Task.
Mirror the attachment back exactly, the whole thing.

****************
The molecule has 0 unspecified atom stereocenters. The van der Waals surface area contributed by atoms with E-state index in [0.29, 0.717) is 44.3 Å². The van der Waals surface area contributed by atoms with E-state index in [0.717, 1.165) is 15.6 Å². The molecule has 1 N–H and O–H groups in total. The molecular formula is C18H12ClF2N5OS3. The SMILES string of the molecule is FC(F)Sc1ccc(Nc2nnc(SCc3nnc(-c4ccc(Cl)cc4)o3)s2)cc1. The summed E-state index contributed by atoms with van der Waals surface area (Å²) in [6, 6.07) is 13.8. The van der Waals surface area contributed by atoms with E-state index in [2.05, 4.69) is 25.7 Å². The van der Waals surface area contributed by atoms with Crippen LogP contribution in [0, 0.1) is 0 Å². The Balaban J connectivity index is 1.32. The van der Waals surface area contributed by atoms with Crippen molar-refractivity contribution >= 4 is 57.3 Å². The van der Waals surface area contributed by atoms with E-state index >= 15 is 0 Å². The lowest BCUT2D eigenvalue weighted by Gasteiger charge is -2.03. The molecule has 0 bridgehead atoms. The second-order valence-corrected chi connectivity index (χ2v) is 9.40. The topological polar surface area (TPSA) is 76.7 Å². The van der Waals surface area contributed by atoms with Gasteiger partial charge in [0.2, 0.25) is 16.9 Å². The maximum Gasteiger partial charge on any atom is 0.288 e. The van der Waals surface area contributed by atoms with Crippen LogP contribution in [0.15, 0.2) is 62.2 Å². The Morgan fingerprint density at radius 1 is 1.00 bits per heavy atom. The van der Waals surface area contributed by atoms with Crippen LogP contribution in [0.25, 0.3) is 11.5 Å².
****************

The molecule has 0 unspecified atom stereocenters. The van der Waals surface area contributed by atoms with E-state index in [0.29, 0.717) is 44.3 Å². The van der Waals surface area contributed by atoms with E-state index in [0.717, 1.165) is 15.6 Å². The molecule has 1 N–H and O–H groups in total. The molecular formula is C18H12ClF2N5OS3. The SMILES string of the molecule is FC(F)Sc1ccc(Nc2nnc(SCc3nnc(-c4ccc(Cl)cc4)o3)s2)cc1. The summed E-state index contributed by atoms with van der Waals surface area (Å²) in [6, 6.07) is 13.8. The van der Waals surface area contributed by atoms with E-state index in [2.05, 4.69) is 25.7 Å². The van der Waals surface area contributed by atoms with Crippen LogP contribution in [0, 0.1) is 0 Å². The Balaban J connectivity index is 1.32. The van der Waals surface area contributed by atoms with Crippen molar-refractivity contribution >= 4 is 57.3 Å². The van der Waals surface area contributed by atoms with E-state index >= 15 is 0 Å². The lowest BCUT2D eigenvalue weighted by Gasteiger charge is -2.03. The molecule has 0 bridgehead atoms. The second-order valence-corrected chi connectivity index (χ2v) is 9.40. The topological polar surface area (TPSA) is 76.7 Å². The van der Waals surface area contributed by atoms with Gasteiger partial charge in [0.2, 0.25) is 16.9 Å². The maximum Gasteiger partial charge on any atom is 0.288 e. The van der Waals surface area contributed by atoms with Crippen LogP contribution in [0.15, 0.2) is 62.2 Å². The Morgan fingerprint density at radius 1 is 1.00 bits per heavy atom. The van der Waals surface area contributed by atoms with Crippen LogP contribution in [0.25, 0.3) is 11.5 Å².